Readers Photo Challenge assignment: Bridges

In Stockton and San Joaquin County there are many rivers, sloughs and creeks that make their way through the city. With those bodies of water come many bridges that cross them and thus the inspiration for the next Readers PhotoChallenge assignment: Bridges.

I grew up in the small Delta community of Walnut Grove. It’s nestled along the Sacramento River and if I wanted to go anywhere, even just to visit some friends, it’s like that I had to cross at least one bridge. Today, while on my rounds for The Record I often travel over bridges on one sort or another several times a day.

We normally think of a bridge that spans over a river but also look for structures that carry the road over railroad tracks or even other roads. Overpasses, freeway bridges and train trestles are acceptable in this challenge.

Some bridges are unique structures. Unlike, say, an office building, they often don’t have an exterior “skin” The skeletal supporting architecture of beams and/or suspension cables is its aesthetic appeal. You can use the beams or supporting columns to frame other things in your picture.

Years ago my wife and I took one of those boat tours of San Francisco Bay. At one point the boat went under the Golden Gate Bridge. One usually sees the famed span from afar and our view from below gave us an unique perspective on the often photographed bridge. Try photographing whatever bridge that you choose from different angles to get a new viewpoint.

Instead of getting all or most of the bridge in your shot, try shooting a smaller section or detail of it. Sometimes a small part can be as good or greater than the whole.

Don’t forget the scenes around a bridge as well. Many bridges are in rural or semi-rural areas. Wildlife, birds, turtles and even otters or beavers, can often be seen in those areas. Boaters and fishers can make a nice accent in the foreground of your photo. You can use the bridge as a backdrop for a nice portrait.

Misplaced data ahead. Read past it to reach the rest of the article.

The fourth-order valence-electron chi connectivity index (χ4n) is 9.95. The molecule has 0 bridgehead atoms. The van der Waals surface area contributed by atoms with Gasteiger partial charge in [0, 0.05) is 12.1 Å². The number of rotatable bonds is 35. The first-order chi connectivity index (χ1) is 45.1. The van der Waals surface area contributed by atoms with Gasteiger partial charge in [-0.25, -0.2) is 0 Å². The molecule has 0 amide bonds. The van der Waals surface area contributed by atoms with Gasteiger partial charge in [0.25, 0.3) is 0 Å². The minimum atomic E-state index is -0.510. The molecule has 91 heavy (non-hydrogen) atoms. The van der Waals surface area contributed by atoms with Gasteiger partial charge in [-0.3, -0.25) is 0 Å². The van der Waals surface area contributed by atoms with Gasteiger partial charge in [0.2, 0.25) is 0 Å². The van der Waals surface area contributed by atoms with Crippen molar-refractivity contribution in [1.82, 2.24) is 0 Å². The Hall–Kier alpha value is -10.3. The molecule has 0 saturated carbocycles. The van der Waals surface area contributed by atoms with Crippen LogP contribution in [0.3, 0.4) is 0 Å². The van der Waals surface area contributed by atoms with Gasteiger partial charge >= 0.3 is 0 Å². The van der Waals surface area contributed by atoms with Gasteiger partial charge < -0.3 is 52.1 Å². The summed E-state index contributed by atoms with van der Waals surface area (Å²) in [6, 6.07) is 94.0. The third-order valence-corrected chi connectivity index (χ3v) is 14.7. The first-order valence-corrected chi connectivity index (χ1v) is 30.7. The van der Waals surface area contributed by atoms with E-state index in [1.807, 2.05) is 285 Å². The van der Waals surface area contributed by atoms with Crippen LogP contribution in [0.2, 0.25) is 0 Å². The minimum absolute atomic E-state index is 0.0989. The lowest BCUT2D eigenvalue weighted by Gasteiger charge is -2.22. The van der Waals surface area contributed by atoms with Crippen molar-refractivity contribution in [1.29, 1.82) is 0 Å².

The time of day is as important to a bridge photo as any other, perhaps more so. The morning/evening light of sunrises or sunsets can give a warm, pleasing glow to an otherwise cold, grey of steel beams. A bridge can be a nice part the composition along with a rising or setting sun or moon. Some bridges are lit up after the sun goes down which can make them perfect for a night shot.

With about 1,000 miles of waterways in the nearby Delta finding a bridge shouldn’t be difficult. If you want to do a little driving, the Bay Bridge and the Golden Gate are only a few hours away in the San Francisco Bay Area. The bridge that you photograph can be big or small, famous or obscure. You can photograph it with a set plan in mind or improvise on the spot. Either way, you can cross that bridge when you get there.

How to enter:

1. Email your entries to coto@recordnet.com. Type in “Bridges” in the subject line.

2. Photos have to be shot between July 3 and July 17.

3. Entries are limited to no more than 12 photos from each photographer.

4. Include your name (first and last), hometown, and the kind of camera/lens you used and where it was taken (e.g.: “John Doe of Stockton. Location: Highway 4 & San Joaquin River, Stockton. Camera: Canon Rebel T3 w/ 55-300mm lens”).

5. If there is a recognizable person in the photo, please identify them (name, age, hometown) and what they are doing in the photos, and if they’re related to you. (e.g.: Jimmy Doe, 8, of Stockton fishes from the bridge over Honkers Cut on Eight Mile Road in Stockton).

6. Please feel free to include any interesting anecdotes or stories on how you took the picture.

7. The deadline for submission is Thursday, July 17. A photo gallery of all the pictures submitted will be run on July 24 at recordnet.com.

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  • Blog Author

    Clifford Oto

    Clifford Oto, an award-winning photographer, has been with The Record since 1984. Through the changes from black and white to digital photography, he’s kept his focus on covering the events, people and life of San Joaquin county. This blog deals ... Read Full
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